Venice was wonderful, once we all got there, notwithstanding the fact that we left the day after the British uncovered a plot to blow up planes headed to the U.S. with a deadly cocktail amazingly concocted with gels, pastes and liquids.
I figured the day after the plot was discovered was probably the safest day to fly. But the thing that disturbed me the most was the seeming overreaction by Homeland Security to what we could and could not bring on the plane with us. Don’t get me wrong, I was more than happy to hand over the bottled water and lip gloss, but, just as when they were confiscating our nail clippers and eyebrow tweezers a few years ago, I had to wonder — Why does it seem that we are reactive rather than proactive when it comes to security, both in airports and around our country?
On the way home, we were not allowed any carry-on luggage and had to put the few items we were allowed to have with us on the plane into clear plastic bags. While I was allowed to have lipstick on the way to Venice (there’s nothing I hate worse than chapped lips and I already had packed the forbidden lip gloss), on the way home it was taken, as was my stepdaughter’s pre-packaged salad dressing that came with her take-out salad she was going to eat on the plane, and my six-year-old daughter’s cream-filled Kinder Eggs. I’m the first one to want to have a safe flight, but I wonder where the common sense is? Or, have we reached the point where we can’t afford to have common sense when it comes to safety in international air travel? Are these “precautions” really faux safety? Are we really any more secure today than two weeks ago?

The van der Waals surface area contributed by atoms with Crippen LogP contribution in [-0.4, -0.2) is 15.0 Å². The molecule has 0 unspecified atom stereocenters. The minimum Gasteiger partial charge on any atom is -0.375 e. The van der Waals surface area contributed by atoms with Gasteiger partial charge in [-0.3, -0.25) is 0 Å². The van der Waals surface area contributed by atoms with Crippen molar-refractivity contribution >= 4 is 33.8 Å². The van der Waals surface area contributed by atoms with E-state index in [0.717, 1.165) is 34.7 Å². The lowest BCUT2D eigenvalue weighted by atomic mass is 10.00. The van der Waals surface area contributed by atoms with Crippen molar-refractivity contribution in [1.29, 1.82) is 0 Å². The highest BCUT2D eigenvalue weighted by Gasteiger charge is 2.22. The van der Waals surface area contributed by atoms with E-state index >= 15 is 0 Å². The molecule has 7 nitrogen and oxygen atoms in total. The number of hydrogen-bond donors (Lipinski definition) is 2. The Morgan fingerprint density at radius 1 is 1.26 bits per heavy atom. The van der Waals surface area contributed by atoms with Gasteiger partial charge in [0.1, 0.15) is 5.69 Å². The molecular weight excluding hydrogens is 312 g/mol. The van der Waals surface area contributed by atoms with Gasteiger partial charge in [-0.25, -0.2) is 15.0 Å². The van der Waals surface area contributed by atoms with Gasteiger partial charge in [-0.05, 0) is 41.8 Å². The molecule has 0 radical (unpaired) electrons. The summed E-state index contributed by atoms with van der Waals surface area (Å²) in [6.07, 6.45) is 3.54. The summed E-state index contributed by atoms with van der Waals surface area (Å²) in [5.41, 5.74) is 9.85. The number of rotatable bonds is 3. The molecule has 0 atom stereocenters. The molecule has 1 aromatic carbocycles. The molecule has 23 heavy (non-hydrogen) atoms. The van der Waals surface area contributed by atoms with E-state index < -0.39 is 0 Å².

One thing is for sure — the new boon to the economy will be clear plastic purses and carry-on luggage, at least until the next plot is uncovered, which I pray it will be. And here’s hoping that Snakes on a Plane doesn’t give anyone any overly-creative ideas for future plots.
For me, the larger question is this — While we’re worrying about Chapstick in a grandmother’s handbag, who is worrying about the trains of hazardous and, potentially lethal, waste that track within a few miles of the Capitol every day? Who’s worrying about who can gain access to our nuclear power plants? The list of potential targets that, if focused on by the bad guys, is a long one. But little or nothing has been done to secure those and other potential targets here. I think I’d like to see some of the money being spent on TSA screeners and those “protecting” our border with Mexico to keep out immigrants who will do the jobs Americans won’t, be given to those who can really make our country more secure by thinking about how to prevent our infrastructure from becoming actual targets in the future. Then, I might sleep more soundly and really feel more secure.
Oh no, does that mean I’ve become a “security mom?!”